A velvety evening sky was settling over us. Angelo and I sat in beach chairs overlooking the water. Miguel was lying at my feet, sand in his hair, his face still, glistening in the dusk. A shy breeze was coming from the south.
Angelo turned his piercing eyes toward me, and broke the silence:
“Here is where you went wrong, Guinevere.”
Oh no! What sense was there in going again and again over the past? Didn’t the three of us talk ten thousand times about what happened? Didn’t we resurrect ghosts night after night, only to bury them, deep down in our memories, at the first sign of dawn?
Angelo did not stop.
“Guinevere, you have always mistaken reality for your imagination. Funny, when one thinks that most people mistake their imagination for reality. But not you, Guinevere, not you!”
I recoiled. It sounded like a judgment, and Angelo was never judgmental to me. My muscles tensed, my sight blurred. I said nothing.
“First, it was that small shop on Rue de Vaugirard: the marionette shop. It was there where Jacques first touched your thigh covered by that black silky skirt of yours, Guinevere. I know you think that that never happened. Yet, at a certain level, you must have known that Jacques was falling in love with you, but you decided that it was just your imagination. You convinced yourself that you imagined everything.”
In one second I was on my feet trembling. Was I screaming?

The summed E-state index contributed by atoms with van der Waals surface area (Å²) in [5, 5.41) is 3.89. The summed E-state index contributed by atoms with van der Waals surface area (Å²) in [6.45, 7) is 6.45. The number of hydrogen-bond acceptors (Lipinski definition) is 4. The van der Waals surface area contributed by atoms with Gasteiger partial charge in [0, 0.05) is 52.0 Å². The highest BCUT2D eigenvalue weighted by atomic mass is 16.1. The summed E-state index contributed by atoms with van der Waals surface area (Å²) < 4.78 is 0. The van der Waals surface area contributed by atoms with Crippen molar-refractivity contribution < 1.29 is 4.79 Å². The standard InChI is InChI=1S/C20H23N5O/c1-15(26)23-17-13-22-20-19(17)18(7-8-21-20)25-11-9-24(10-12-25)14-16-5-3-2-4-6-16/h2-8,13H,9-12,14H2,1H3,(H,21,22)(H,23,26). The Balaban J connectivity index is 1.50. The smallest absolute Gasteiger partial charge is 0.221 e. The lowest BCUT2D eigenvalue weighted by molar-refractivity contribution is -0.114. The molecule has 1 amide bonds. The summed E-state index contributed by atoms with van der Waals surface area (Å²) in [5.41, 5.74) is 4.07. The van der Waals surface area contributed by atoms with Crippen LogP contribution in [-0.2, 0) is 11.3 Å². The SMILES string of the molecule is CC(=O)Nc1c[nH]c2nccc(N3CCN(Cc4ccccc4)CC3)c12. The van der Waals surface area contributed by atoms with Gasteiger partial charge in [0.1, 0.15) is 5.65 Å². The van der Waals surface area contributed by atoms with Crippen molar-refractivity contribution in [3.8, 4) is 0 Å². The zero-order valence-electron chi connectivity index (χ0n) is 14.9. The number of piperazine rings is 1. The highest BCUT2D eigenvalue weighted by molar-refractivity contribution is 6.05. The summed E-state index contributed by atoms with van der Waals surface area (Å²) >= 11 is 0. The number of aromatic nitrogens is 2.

“You two, I have no idea what you are talking about! That touch never happened! I said it ten thousand times. Jacques never touched me. Jacques never wrote to me the letter that you got, god knows from where. I have no idea who wrote it! It wasn’t him. Jacques and I were never in that hotel room! I’ve never seen that hotel room! That night Jacques was not coming to see me! I never called him! It’s not me that I am imagining things, it’s you! And you Miguel, if you believed that Jacques….”
I stopped. For a second, all of us remained still. Slowly Miguel rose from the sand. He open his arms to embrace me. It was too late. I was already thrown into my memories, chained again to my past, tortured by its unbearable painful voices.
I ran toward the ocean. The salty water glued my dress to my body, caressed my burning thighs, wiped my century-old tears. In the dark, I went deeper and deeper looking for the bottom. Few seconds, and I felt Miguel’s body wrapping around mine. His arms were pulling me up.
I started coughing. The night air was penetrating my burning lungs. I was back on the beach: Miguel’s hands caressing my wet hair, Angelo’s distraught face above me.
Miguel whispered: “It never happened Guinevere, it never happened, my love.”
And yet something terrible must have happened, before Jacques left Paris, something that was deeply buried in my memory, something that I was refusing to acknowledge. Was Jacques coming to see me that ghastly night? Was he?
A horrifying thought came to me. I started shivering. Miguel, Angelo, and I would not be put in different heavens or hells. We were going to the same place, so we can continue to obsess over and over about Jacques’ imagined love for me, and that dreadful fated night that changed our lives forever!
Excerpt from the manuscript “Glass Lovers.” Post first published under the title “Clara: The Power of Water.”